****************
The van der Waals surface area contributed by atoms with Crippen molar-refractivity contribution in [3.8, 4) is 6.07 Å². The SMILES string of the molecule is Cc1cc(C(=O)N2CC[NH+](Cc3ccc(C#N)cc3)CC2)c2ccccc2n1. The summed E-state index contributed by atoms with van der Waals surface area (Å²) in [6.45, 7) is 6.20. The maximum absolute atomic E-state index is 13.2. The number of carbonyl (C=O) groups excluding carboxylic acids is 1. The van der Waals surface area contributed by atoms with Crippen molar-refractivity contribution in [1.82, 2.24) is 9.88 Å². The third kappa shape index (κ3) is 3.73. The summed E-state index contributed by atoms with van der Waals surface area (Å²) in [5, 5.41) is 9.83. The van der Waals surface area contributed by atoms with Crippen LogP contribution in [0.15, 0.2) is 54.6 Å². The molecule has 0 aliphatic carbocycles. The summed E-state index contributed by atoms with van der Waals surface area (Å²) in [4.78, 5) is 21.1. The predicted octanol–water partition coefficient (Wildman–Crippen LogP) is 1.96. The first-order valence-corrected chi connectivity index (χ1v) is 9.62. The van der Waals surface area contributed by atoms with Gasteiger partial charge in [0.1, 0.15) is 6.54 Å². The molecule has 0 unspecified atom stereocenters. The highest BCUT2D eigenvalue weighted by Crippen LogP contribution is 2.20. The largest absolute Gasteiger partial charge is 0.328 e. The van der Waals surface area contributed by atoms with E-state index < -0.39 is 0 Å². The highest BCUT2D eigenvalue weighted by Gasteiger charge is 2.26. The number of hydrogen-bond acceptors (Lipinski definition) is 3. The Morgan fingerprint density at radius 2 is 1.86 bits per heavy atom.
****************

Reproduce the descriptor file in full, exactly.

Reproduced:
The van der Waals surface area contributed by atoms with Crippen molar-refractivity contribution in [3.8, 4) is 6.07 Å². The SMILES string of the molecule is Cc1cc(C(=O)N2CC[NH+](Cc3ccc(C#N)cc3)CC2)c2ccccc2n1. The summed E-state index contributed by atoms with van der Waals surface area (Å²) in [6.45, 7) is 6.20. The maximum absolute atomic E-state index is 13.2. The number of carbonyl (C=O) groups excluding carboxylic acids is 1. The van der Waals surface area contributed by atoms with Crippen molar-refractivity contribution in [1.82, 2.24) is 9.88 Å². The third kappa shape index (κ3) is 3.73. The summed E-state index contributed by atoms with van der Waals surface area (Å²) in [5, 5.41) is 9.83. The van der Waals surface area contributed by atoms with Crippen LogP contribution in [0.15, 0.2) is 54.6 Å². The molecule has 0 aliphatic carbocycles. The summed E-state index contributed by atoms with van der Waals surface area (Å²) in [4.78, 5) is 21.1. The predicted octanol–water partition coefficient (Wildman–Crippen LogP) is 1.96. The first-order valence-corrected chi connectivity index (χ1v) is 9.62. The van der Waals surface area contributed by atoms with Gasteiger partial charge in [0.1, 0.15) is 6.54 Å². The molecule has 0 unspecified atom stereocenters. The highest BCUT2D eigenvalue weighted by Crippen LogP contribution is 2.20. The largest absolute Gasteiger partial charge is 0.328 e. The van der Waals surface area contributed by atoms with E-state index < -0.39 is 0 Å². The highest BCUT2D eigenvalue weighted by Gasteiger charge is 2.26. The number of hydrogen-bond acceptors (Lipinski definition) is 3. The Morgan fingerprint density at radius 2 is 1.86 bits per heavy atom.